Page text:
When it was announced in late 2007 that Paramount Pictures were planning to reboot the Star Trek movie franchise, the initial reaction from fans and non-fans alike was underwhelming to say the least. The last Trek movie, Nemesis (2002), performed poorly at the box office and fans felt it was little more than a pale imitation of the franchise’s arguably finest moment, The Wrath of Khan, but it was just too ‘lite’ to light up the screen and people stayed away in droves. After that, general feeling was somewhere in the region of ‘let sleeping dogs lie’. Then, out of left-field, JJ Abrams (Alias, Lost, MI:3) was attached to the project, and a Spock-like eyebrow was raised all round. Fascinating. Surely, if anyone could inject new life into Gene Roddenberry’s space baby it was Abrams?
And so the questions began: which Trek crew would it be? Not The Next Generation, that’s for sure. Not Deep Space 9. (That one was going nowhere, literally!) Not Voyager, either. (They wrapped that up pretty smartly on TV). So, surely it had to be Enterprise, the much-maligned last ditch effort of the franchise’s television arm? The show was axed once, brought back for one more season only to be axed again. (Sometimes it’s more merciful to set your phasers to ‘kill’ and not ‘stun’, if you catch my drift!)
Well, Mr Abrams, was it to be the Enterprise crew?
No, said Mr Abrams.
“Then what on Genesis could it be?” the world screamed (well, on the internet, no one can hear you scream.)
I don’t think anyone was really expecting the announcement that the franchise was going back to the Kirk/Spock era. I certainly didn’t. My initial feelings were a mixture of excitement and trepidation. I loved the Classic Crew. Star Trek 2, 3 and 4 are still among my favourite movies of all time. Those three movies form a neat trilogy and I believe it was there that Star Trek reached its zenith, exploring and expanding on the underlying ideals that were at the heart of the original TV series, and giving them an almost epic treatment. And with Star Trek 4: The Voyage Home (a.k.a. the One with the Whales), the franchise even managed to bring in people who weren’t Star Trek fans; justifiably, the movie went on to be the most successful Trek movie of all. After that everything diminished to a greater or lesser degree.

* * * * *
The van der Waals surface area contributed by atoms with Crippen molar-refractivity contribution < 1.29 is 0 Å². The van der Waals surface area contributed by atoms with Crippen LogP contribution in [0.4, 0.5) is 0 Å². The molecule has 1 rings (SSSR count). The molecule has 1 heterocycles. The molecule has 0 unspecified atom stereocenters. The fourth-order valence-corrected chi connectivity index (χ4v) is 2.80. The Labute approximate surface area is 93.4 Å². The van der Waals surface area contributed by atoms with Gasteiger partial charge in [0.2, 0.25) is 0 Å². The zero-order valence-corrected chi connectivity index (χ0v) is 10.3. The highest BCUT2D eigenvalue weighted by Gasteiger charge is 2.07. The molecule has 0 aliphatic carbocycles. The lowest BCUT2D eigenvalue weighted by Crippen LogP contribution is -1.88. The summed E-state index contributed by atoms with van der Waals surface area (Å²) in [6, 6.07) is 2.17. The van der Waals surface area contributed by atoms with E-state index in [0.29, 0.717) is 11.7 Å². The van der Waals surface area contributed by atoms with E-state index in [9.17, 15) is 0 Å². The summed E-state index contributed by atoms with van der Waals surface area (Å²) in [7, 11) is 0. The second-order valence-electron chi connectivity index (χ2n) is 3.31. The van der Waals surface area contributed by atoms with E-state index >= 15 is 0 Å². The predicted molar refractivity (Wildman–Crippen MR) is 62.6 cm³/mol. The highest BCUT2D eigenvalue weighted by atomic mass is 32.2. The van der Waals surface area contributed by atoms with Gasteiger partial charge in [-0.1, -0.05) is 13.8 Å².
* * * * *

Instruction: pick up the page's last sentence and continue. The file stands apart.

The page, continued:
If there was a downside to the Classic Crew movies (for the uninitiated that’s Star Trek 1-6, with a slight overlap on 7) it was the spectre of age upon the cast. The sterling work done on those first six movies was undermined by endless jokes about Zimmer frames and phasers set to ‘afternoon nap’. While Shatner, Nimoy and Kelley examined the grand themes of friendship and sacrifice and loss, all people wanted to do was poke fun at Shatner’s (alleged) wig and ever-expanding paunch, which really wasn’t the point. Shame.
What people really wanted to see was the original cast (and they were a great cast) running around like they did in the original TV series, if not with those primary-coloured shirts then at least with the same energy. And that, in a nutshell, is what JJ Abrams is about to attempt. Except, of course, with a brand new cast...and the shirts. Chris Pine (Smokin' Aces) will be sitting in Captain Kirk’s chair; Zachary Quinto (Sylar in Heroes) will be donning Spock’s pointy ears; and Karl Urban (Eomer in the Lord of the Rings Trilogy) will be filling McCoy’s size 12s. Whether these fresh-faced young whipper-snappers will be able to fill the shoes left behind by Shatner, Nimoy and Kelley remains to be seen, and will no doubt be debated on countless internet forums for a long time to come.
I, for one, feel as excited about the whole enterprise (sorry) as I did back in 1979 when, aged eight, I breathlessly awaited the release of Star Trek: The Motion Picture, the first attempt to bring Star Trek to a new audience and a new generation. Although, in retrospect, the movie was a bit of a disappointment for an eight year old. I had more fun making cardboard Star Trek figures and ships out of the movie tie-in Weetabix boxes than I did sitting in the cinema watching that overlong, poe-faced spectacle which almost killed the movie franchise before it got going, but that’s a discussion for another time.
What I’m most excited about is the prospect of taking my seven year old son to see the new movie. Star Trek was always about hope (hope for the future specifically) and I hope this latest reboot is a massive success and leads to more (good) Trek movies in years to come. Die-hard fans may already be appalled at the audacity of what they see as ‘treading on hallowed ground’, whilst the majority of fans will have impossibly-high expectations which the movie could never hope to meet. But we can always hope. Hope is good. Hope is human. It is also, as Spock would say, “not logical”.
Star Trek is scheduled for release May 8 2009.